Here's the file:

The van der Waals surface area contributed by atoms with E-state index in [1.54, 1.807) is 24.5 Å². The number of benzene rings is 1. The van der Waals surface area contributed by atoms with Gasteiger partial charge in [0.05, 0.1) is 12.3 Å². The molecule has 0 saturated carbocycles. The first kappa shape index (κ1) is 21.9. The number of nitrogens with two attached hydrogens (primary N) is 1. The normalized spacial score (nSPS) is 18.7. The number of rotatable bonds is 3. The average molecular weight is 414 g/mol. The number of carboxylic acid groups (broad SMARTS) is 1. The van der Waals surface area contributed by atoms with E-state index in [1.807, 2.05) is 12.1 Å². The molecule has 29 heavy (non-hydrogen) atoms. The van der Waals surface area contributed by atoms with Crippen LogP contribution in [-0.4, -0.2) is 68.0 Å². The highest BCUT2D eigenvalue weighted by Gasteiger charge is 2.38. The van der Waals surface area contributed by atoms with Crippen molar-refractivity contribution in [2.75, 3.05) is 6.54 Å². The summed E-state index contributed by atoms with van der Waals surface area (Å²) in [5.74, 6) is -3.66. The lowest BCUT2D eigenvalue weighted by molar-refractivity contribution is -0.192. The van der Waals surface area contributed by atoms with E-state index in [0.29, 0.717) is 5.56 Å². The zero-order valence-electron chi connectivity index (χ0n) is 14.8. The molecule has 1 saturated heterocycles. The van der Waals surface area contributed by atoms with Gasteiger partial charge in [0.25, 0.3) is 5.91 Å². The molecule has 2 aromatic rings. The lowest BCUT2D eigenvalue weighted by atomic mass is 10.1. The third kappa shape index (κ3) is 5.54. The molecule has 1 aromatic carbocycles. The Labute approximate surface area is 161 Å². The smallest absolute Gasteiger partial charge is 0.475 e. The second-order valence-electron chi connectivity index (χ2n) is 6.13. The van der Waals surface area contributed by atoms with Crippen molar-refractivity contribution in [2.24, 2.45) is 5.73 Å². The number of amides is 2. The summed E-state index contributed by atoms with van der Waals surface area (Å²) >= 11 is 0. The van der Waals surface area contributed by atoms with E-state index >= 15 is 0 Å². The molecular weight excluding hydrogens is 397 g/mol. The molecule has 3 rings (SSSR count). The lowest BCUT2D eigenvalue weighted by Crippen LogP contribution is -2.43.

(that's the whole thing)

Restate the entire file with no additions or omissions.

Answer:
The van der Waals surface area contributed by atoms with E-state index in [1.54, 1.807) is 24.5 Å². The number of benzene rings is 1. The van der Waals surface area contributed by atoms with Gasteiger partial charge in [0.05, 0.1) is 12.3 Å². The molecule has 0 saturated carbocycles. The first kappa shape index (κ1) is 21.9. The number of nitrogens with two attached hydrogens (primary N) is 1. The normalized spacial score (nSPS) is 18.7. The number of rotatable bonds is 3. The average molecular weight is 414 g/mol. The number of carboxylic acid groups (broad SMARTS) is 1. The van der Waals surface area contributed by atoms with E-state index in [1.807, 2.05) is 12.1 Å². The molecule has 29 heavy (non-hydrogen) atoms. The van der Waals surface area contributed by atoms with Crippen LogP contribution in [-0.4, -0.2) is 68.0 Å². The highest BCUT2D eigenvalue weighted by Gasteiger charge is 2.38. The van der Waals surface area contributed by atoms with Crippen molar-refractivity contribution in [2.75, 3.05) is 6.54 Å². The summed E-state index contributed by atoms with van der Waals surface area (Å²) in [5.74, 6) is -3.66. The lowest BCUT2D eigenvalue weighted by molar-refractivity contribution is -0.192. The van der Waals surface area contributed by atoms with E-state index in [0.29, 0.717) is 5.56 Å². The zero-order valence-electron chi connectivity index (χ0n) is 14.8. The molecule has 1 saturated heterocycles. The van der Waals surface area contributed by atoms with Gasteiger partial charge in [0.25, 0.3) is 5.91 Å². The molecule has 2 aromatic rings. The lowest BCUT2D eigenvalue weighted by atomic mass is 10.1. The third kappa shape index (κ3) is 5.54. The molecule has 1 aromatic carbocycles. The Labute approximate surface area is 161 Å². The smallest absolute Gasteiger partial charge is 0.475 e. The second-order valence-electron chi connectivity index (χ2n) is 6.13. The van der Waals surface area contributed by atoms with Crippen molar-refractivity contribution in [2.24, 2.45) is 5.73 Å². The number of amides is 2. The summed E-state index contributed by atoms with van der Waals surface area (Å²) >= 11 is 0. The van der Waals surface area contributed by atoms with E-state index >= 15 is 0 Å². The molecular weight excluding hydrogens is 397 g/mol. The molecule has 3 rings (SSSR count). The lowest BCUT2D eigenvalue weighted by Crippen LogP contribution is -2.43.